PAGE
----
Cobra was also a protest against modern society and the forces that control it. The child is not yet part of this society, and for the Cobra artists the child therefore comes to stand for the definitive embodiment of the free, independent individual.

Acrobats, artistes and jugglers
Artists belong to a different world and to a certain extent represent the opposite of bourgeois society. In that respect they are related to the immediacy and freedom that is characteristic of the child. In the playful exploration of the world by acrobats, circus artistes, jugglers and dancers, Paul Klee discovers (and invents) images of motion and balance. Ill and isolated after being driven into exile by the Nazis with his physical and artistic life threatened, Klee recognized them as kindred spirits: With their bold, carefree tricks they succeed in conquering gravity and the material nature of reality.

Cobra’s fantastic creatures refer not only to human beings at play; they also forge a link with a different world, a world beyond the tangible reality that can be directly sensed. The ability to make the impossible possible – that was what Karel Appel appreciated in the circus artistes.

An imaginary bestiary
Animals in Paul Klee’s work are lovable, grotesquely comical creatures – small monsters that are not to be taken seriously, whose oddities and small peculiarities play ironically on (all too) human behaviour patterns. Klee’s works from his last years, however, also show the impenetrable, the mysterious aspects of the nature of the animals, and depict the threatening dimension of the instinctive and the things that human common sense cannot control.

Deliberately naive and stylized animal motifs, including birds, dogs, horses, mythical and magical creatures, are all included in the repertoire of motifs that came to characterize the Cobra artists. In their search for personal modes of expression and for their own original visual world, the Cobra artists used animals as symbols of various human qualities or as allegorical bearers of a wide range of meanings.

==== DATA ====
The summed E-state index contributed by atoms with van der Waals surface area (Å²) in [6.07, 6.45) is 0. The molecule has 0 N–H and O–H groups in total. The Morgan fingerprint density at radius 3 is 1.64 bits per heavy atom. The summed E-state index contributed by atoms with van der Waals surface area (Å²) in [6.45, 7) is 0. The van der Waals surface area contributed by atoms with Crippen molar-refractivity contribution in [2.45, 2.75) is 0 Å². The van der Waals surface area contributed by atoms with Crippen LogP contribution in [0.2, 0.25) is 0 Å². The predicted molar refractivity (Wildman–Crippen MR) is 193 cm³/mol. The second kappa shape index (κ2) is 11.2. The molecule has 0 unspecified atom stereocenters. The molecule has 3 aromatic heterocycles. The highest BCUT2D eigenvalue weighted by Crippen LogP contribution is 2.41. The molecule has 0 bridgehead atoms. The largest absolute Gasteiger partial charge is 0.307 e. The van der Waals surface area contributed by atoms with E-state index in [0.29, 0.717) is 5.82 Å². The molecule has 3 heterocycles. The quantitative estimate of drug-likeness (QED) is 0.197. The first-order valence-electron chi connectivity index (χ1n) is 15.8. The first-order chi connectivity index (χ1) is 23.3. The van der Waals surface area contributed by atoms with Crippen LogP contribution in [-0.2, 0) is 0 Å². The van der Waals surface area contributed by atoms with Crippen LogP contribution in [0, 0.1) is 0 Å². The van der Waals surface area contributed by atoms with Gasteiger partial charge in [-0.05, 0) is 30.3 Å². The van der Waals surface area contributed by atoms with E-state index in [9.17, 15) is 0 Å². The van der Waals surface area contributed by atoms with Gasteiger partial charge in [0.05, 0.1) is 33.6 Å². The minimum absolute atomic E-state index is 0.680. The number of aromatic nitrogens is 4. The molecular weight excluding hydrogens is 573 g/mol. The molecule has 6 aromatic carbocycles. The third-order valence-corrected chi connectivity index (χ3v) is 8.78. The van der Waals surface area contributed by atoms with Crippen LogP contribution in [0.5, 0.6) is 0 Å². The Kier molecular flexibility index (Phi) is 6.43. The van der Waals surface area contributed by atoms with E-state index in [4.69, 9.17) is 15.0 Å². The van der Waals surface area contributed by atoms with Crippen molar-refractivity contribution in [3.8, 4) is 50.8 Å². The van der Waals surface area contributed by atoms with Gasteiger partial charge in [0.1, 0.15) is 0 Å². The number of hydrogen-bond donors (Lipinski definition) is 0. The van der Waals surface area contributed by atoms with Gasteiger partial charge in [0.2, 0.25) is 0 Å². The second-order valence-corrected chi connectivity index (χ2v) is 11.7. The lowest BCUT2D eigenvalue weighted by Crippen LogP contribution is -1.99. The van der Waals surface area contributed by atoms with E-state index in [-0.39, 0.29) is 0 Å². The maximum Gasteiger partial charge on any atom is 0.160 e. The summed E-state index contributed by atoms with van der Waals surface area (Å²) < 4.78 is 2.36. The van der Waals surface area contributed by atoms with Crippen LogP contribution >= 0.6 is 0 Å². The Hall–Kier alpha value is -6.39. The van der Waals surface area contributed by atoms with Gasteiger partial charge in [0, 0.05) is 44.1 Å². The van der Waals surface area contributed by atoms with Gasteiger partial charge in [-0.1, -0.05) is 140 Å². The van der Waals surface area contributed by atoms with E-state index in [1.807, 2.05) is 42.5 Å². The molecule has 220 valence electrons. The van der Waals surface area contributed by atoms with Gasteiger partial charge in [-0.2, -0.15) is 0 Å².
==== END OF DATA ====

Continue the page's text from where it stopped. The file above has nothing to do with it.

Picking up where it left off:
Childhood battles
Paul Klee’s view of childhood is far from the clichéd notion of innocence or sincerity; instead it is typified by a profound interest in children’s inscrutable and complex behaviour patterns and interrelations. For Klee the analysis of childhood becomes the key to his own identity and the inner nature of mankind. This is particularly true of his works from the years 1932-33 and 1939-40, which mark great changes in his life. Against the background of the political unrest in Germany Klee’s depictions of childhood become visions of the abyss and panoramas of destruction.

Cobra is characterized by optimism and a belief in a better world, but the artistic development of the members of the group was also inextricably bound up with the post-war years, and both politically and artistically the artists were inspired ny the experiences of the cruel war years. Several of the artists explored violence and aggression, not least Asger Jorn and Constant, who were also active as theorists. They developed dark, oppressive layers in works that dealt with the darker sides of humanity.

Masks and physiognomies
Masks conceal, disfigure and distort the human face. However, the distortion can express what lies hidden behind the surface: the compulsive, hidden and irrational in the subconscious. Klee was just as fascinated by the multifaceted nature of the mask as by its disturbing otherness.

The visual imagery that the Danes in particular brought to the shared artistic efforts of the Cobra group consists especially of the mask as a bearer of complex meanings and mythical content. The Cobra artists were convinced of the fundamental human need to create images and symbols that can be understood by everyone and provide the opportunity for direct, personal experience. The Cobra artists were not as preoccupied with the formal potential of the mask as with its magical, psychological content. For them the mask became the path to a new free space of artistic imagination, and at the same time an attempt to find a universal language that could pass this experience on to others.

Louisiana Museum | Klee | Cobra |  |